Capital Investment Roundup: Debt is the New Darling; Investors Starting to Look to European Shores
The following was distributed as part of the Real Estate Private Equity Fund - First Quarter, 2014 newsletter.
The redistribution of capital among different investment strategies, regions, and property types is a direct reflection of larger economic trends. Here are some of the more notable investment trends of the first quarter:
Debt funds grew to be nearly as popular as opportunity funds, as investors anticipated the effects of Basel III: lower levels of bank lending, higher interest rates, and longer execution times to accommodate more extensive due diligence. While debt funds will still charge at a premium to banks, the spread will narrow, making private equity debt increasingly attractive to developers, particularly those seeking ADC loans. Many developers will attempt to combine the best of both worlds in financing their deals. “By limiting the bank loan to, say, 50% LTV and taking 30% LTV loan from a fund, the project becomes palatable to the bank and the interest rate for the entire project is less than it would be had it been financed solely from a debt fund. Such strategies will further solidify the place of debt funds in the commercial real estate ecology,” said David Kessler, National Director of CohnReznick’s Commercial Real Estate Practice.
Opportunity funds continued to lead in fundraising in the first quarter. But money alone does not a deal make: The challenge going forward will be to continue to find deals that meet expectations for both risk and return. With the primary markets picked over, deep-pocketed large funds are squaring off against more agile specialty funds in secondary and tertiary markets.
Investors cooled toward the value-added sector, where increased deal cost has made 15% the new 18%, and 12% the new 15%. Unfortunately, this sector also has a high concentration of new fund launches, as entrepreneurial fund managers leave larger funds to try and replicate past success on their own. New funds in this sector face a serious uphill battle, given the sizable supply-demand disconnect.
In the first quarter, the sites where office properties showed the greatest returns were Houston, Denver, Dallas, Phoenix, and San Francisco. Interestingly, these are not necessarily the same places where job growth is highest. Why? “All five are particularly strong examples of a phenomenon at work in cities across the country: Old office buildings, poorly suited to twenty-first century work environments, are being repurposed into residential or hospitality properties, further straining an office stock that has seen little new building since before the downturn,” Kessler noted. In addition to drawing U.S. investors, the office sector is also a favorite of foreign investors, particularly those from Canada, China, the Middle East, and South Korea.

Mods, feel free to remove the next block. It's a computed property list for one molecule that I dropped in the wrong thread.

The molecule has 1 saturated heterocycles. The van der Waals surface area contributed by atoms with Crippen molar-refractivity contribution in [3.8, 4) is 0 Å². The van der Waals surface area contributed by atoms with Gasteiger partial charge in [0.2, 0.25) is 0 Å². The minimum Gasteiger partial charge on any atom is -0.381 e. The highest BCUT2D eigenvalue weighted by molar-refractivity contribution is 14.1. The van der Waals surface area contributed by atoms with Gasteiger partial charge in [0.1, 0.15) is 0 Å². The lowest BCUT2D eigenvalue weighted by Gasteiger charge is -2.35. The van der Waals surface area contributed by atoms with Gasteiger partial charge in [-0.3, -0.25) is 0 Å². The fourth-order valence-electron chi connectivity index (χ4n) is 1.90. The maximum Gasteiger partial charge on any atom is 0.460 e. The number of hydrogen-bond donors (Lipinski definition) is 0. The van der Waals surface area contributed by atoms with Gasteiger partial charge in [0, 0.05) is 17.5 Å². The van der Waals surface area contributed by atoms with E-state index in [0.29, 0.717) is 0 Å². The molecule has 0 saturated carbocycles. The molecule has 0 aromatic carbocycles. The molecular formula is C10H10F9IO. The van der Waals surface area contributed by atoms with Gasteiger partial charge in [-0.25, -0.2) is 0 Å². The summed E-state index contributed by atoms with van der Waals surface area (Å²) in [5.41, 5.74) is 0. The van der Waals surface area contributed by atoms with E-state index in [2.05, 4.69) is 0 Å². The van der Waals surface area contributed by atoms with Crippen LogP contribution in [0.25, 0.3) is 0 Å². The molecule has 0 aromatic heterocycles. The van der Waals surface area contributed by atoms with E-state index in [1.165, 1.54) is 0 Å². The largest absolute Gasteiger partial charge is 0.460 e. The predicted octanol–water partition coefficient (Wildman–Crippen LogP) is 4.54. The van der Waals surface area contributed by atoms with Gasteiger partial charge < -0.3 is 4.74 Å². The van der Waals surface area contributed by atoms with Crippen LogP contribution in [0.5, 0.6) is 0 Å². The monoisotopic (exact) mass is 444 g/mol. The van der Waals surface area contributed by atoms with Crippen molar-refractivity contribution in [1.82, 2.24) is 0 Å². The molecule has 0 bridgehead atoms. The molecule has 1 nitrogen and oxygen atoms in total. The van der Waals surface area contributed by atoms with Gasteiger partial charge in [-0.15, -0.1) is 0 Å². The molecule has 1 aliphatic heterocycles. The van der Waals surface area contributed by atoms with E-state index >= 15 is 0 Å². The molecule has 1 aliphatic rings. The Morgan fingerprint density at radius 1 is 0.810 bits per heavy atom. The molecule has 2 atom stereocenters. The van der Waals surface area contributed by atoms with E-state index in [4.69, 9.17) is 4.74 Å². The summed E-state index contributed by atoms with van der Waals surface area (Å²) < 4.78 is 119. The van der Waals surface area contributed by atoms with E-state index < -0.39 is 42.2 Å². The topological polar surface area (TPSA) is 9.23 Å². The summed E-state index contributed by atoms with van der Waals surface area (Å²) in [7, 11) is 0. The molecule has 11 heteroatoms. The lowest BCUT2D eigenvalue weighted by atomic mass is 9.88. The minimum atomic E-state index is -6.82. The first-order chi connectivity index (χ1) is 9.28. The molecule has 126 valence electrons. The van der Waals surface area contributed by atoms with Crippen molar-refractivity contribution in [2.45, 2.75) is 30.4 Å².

Retail saw a noticeable spike in deal flow in the first quarter, fueled by strong consumer confidence, a robust specialty retail sector and portfolio rebalancing. At the same time, investors started to back away from the multifamily sector, wary of saturation in what has been commercial real estate’s hot market for some time.
Looking at capital through a regional lens, the first quarter saw a sizable shift in investor demand from North America to Europe, fueled by the quest for higher returns. Debt funds have been active in Europe for some time, and it is notable that of the top ten funds that closed in the first quarter, three were European debt funds, ranging in size from just under $1 billion to $1.2 billion.
Examining the difference between the funds in the market and where investors are putting their money is a quick way of determining where funds will face particularly stiff competition and where there is opportunity to serve unmet investor need. The Supply-Demand Spread Tables look at the difference between the amount targeted by each type of fund, as a percentage of the total funds targeted, and the amount raised by each type of fund, as a percentage of total funds raised.
For more information, please contact David Kessler, Partner and National Director of the Firm's Commercial Real Estate Industry Practice, at 301-657-7755.
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